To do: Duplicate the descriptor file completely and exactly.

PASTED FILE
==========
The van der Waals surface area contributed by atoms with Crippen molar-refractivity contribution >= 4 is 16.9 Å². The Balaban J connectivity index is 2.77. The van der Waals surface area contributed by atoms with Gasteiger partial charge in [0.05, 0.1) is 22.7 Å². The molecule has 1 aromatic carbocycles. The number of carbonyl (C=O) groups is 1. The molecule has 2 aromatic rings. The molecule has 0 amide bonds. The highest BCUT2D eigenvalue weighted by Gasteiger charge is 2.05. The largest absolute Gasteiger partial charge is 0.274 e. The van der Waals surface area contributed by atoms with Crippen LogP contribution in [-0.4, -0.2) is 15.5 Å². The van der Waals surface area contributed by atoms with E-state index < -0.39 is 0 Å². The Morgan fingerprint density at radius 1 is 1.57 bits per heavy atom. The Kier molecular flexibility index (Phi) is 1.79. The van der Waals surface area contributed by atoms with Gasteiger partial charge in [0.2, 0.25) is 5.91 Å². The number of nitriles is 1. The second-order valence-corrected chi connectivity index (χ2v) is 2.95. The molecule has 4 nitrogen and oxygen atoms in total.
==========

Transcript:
The van der Waals surface area contributed by atoms with Crippen molar-refractivity contribution >= 4 is 16.9 Å². The Balaban J connectivity index is 2.77. The van der Waals surface area contributed by atoms with Gasteiger partial charge in [0.05, 0.1) is 22.7 Å². The molecule has 1 aromatic carbocycles. The number of carbonyl (C=O) groups is 1. The molecule has 2 aromatic rings. The molecule has 0 amide bonds. The highest BCUT2D eigenvalue weighted by Gasteiger charge is 2.05. The largest absolute Gasteiger partial charge is 0.274 e. The van der Waals surface area contributed by atoms with Crippen LogP contribution in [-0.4, -0.2) is 15.5 Å². The van der Waals surface area contributed by atoms with E-state index < -0.39 is 0 Å². The Morgan fingerprint density at radius 1 is 1.57 bits per heavy atom. The Kier molecular flexibility index (Phi) is 1.79. The van der Waals surface area contributed by atoms with Gasteiger partial charge in [0.2, 0.25) is 5.91 Å². The number of nitriles is 1. The second-order valence-corrected chi connectivity index (χ2v) is 2.95. The molecule has 4 nitrogen and oxygen atoms in total.